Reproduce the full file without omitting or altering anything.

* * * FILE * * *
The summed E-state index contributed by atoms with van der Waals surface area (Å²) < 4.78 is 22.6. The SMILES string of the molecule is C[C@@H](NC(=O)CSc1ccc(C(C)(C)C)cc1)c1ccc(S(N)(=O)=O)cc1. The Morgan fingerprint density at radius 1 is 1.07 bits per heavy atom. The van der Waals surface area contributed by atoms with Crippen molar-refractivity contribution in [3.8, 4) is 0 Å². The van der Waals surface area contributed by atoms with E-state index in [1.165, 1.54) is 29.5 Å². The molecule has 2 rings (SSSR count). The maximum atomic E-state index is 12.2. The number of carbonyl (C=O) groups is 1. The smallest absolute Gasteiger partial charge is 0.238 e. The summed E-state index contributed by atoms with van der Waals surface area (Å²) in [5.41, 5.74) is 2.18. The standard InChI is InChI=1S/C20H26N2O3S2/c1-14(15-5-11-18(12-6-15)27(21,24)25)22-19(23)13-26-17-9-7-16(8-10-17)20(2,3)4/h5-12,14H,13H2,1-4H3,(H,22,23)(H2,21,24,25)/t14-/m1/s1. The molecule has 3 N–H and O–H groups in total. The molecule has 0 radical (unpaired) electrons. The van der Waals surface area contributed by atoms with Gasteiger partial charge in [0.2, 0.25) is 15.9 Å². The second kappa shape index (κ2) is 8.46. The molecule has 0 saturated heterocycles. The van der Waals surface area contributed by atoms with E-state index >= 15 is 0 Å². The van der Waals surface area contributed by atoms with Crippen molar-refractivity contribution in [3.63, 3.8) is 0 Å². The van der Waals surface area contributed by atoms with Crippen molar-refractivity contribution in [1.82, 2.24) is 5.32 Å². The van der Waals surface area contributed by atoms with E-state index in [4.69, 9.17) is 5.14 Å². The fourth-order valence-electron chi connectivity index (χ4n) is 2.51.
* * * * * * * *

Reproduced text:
The summed E-state index contributed by atoms with van der Waals surface area (Å²) < 4.78 is 22.6. The SMILES string of the molecule is C[C@@H](NC(=O)CSc1ccc(C(C)(C)C)cc1)c1ccc(S(N)(=O)=O)cc1. The Morgan fingerprint density at radius 1 is 1.07 bits per heavy atom. The van der Waals surface area contributed by atoms with Crippen molar-refractivity contribution in [3.8, 4) is 0 Å². The van der Waals surface area contributed by atoms with E-state index in [1.165, 1.54) is 29.5 Å². The molecule has 2 rings (SSSR count). The maximum atomic E-state index is 12.2. The number of carbonyl (C=O) groups is 1. The smallest absolute Gasteiger partial charge is 0.238 e. The summed E-state index contributed by atoms with van der Waals surface area (Å²) in [5.41, 5.74) is 2.18. The standard InChI is InChI=1S/C20H26N2O3S2/c1-14(15-5-11-18(12-6-15)27(21,24)25)22-19(23)13-26-17-9-7-16(8-10-17)20(2,3)4/h5-12,14H,13H2,1-4H3,(H,22,23)(H2,21,24,25)/t14-/m1/s1. The molecule has 3 N–H and O–H groups in total. The molecule has 0 radical (unpaired) electrons. The van der Waals surface area contributed by atoms with Gasteiger partial charge in [0.2, 0.25) is 15.9 Å². The second kappa shape index (κ2) is 8.46. The molecule has 0 saturated heterocycles. The van der Waals surface area contributed by atoms with E-state index >= 15 is 0 Å². The van der Waals surface area contributed by atoms with Crippen molar-refractivity contribution in [3.63, 3.8) is 0 Å². The van der Waals surface area contributed by atoms with Crippen molar-refractivity contribution in [1.82, 2.24) is 5.32 Å². The van der Waals surface area contributed by atoms with E-state index in [4.69, 9.17) is 5.14 Å². The fourth-order valence-electron chi connectivity index (χ4n) is 2.51.